Barbara Sahli counters Muslim stereotypes in presentation


Jan Bloch, Staff Writer

Walking into Brookline Town Hall, most people wouldn’t expect Barbara Sahli, the presenter of “Understanding Islam and Muslims,” to be a white, blue-eyed woman, but she was.

On March 1, Barbara Sahli stood before a room filled with elementary, middle and high school teachers along with a handful of school directors to educate them about what it means to be a Muslim.

To give the audience a sense on how stereotypes may be formed, Sahli played a TED Talk by Chimamanda Ngozi Adichie called “The danger of a single story.” Throughout this TED Talk, Adichie spoke about experiences that she had in which someone looked at her through “a single story” lense and created a stereotype about her in order for her image to fit their “single story.”

Once the video ended, Sahli related Adichie’s hardships to her own. According to Sahli, $250 million dollars has been put into publishing stories that falsely portray what it means to be Muslim. Sahili said that when these are the only stories people hear about what it means to be a Muslim, they form stereotypes.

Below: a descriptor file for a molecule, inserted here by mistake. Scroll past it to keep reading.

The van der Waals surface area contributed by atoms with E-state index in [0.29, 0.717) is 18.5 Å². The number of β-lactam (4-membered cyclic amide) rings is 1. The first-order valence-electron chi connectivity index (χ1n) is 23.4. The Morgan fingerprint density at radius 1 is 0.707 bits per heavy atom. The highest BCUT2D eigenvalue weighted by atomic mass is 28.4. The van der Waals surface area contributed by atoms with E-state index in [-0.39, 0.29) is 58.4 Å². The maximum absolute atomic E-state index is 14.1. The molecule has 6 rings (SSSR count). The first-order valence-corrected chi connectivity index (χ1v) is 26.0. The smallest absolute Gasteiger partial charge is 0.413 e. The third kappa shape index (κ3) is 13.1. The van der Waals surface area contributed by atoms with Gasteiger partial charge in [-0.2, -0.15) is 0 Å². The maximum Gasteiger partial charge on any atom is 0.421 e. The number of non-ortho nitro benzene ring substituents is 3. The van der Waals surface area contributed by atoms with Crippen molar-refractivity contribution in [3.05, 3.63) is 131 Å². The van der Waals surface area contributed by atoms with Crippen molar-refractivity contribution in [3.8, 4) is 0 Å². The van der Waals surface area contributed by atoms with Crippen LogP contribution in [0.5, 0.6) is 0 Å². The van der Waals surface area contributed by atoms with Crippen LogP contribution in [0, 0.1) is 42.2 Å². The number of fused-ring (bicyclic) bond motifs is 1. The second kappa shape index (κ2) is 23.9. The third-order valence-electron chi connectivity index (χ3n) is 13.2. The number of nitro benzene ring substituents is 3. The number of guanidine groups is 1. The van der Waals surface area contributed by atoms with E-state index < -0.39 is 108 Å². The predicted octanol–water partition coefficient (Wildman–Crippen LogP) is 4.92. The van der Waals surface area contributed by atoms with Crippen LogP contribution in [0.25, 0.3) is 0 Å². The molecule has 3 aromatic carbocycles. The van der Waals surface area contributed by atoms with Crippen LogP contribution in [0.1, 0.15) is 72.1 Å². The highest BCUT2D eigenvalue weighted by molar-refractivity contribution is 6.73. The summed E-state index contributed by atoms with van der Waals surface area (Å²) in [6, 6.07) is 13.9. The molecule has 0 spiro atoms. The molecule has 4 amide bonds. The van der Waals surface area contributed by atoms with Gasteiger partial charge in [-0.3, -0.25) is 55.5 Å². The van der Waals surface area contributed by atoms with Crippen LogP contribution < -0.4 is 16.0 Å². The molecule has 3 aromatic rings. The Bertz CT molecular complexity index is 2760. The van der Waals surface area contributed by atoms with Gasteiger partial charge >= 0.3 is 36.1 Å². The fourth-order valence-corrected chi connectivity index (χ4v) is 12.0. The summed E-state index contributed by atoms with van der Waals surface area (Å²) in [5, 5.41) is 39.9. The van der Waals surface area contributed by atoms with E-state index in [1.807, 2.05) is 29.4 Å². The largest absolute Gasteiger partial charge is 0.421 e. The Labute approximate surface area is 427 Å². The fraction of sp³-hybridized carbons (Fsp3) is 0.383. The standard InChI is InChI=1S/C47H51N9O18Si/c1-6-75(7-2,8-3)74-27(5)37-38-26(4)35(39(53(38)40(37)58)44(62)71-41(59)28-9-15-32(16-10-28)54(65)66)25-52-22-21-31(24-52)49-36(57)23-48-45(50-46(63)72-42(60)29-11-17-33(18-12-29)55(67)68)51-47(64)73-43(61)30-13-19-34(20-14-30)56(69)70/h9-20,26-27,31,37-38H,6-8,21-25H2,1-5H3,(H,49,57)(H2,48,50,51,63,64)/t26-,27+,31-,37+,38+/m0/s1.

Sahli talked about how despite the growing Islamophobia in America, the religion of Islam is about charity, being humble and respect.

She said a very prominent example of stereotypes caused by a single story is the hijab. She spoke about what the purpose of wearing one is and mentioned that when women wear one they can feel empowered; the hijab prevents people from judging women based on their looks and makes them judge women more on their accomplishments.

Local issues were brought up as well. Someone asked how they could implement Islam into the curriculum of Brookline middle schools and said they felt that Muslim students don’t have some of their religious needs fit into the school day. For instance, daily prayers for elementary school students aren’t always possible.

Baker has led the way in creating a more comfortable environment for its religious students. It has allowed Muslim students to take time out of their day to go through the rituals of washing themselves and praying to Mecca.

Sahli’s appearance contradicts many of the “single stories” that create stereotypes about Muslim women; her blue eyes and white skin go against the image many have of Islam. Her appearance and her presentation shed a new light on Islam that many are still oblivious too.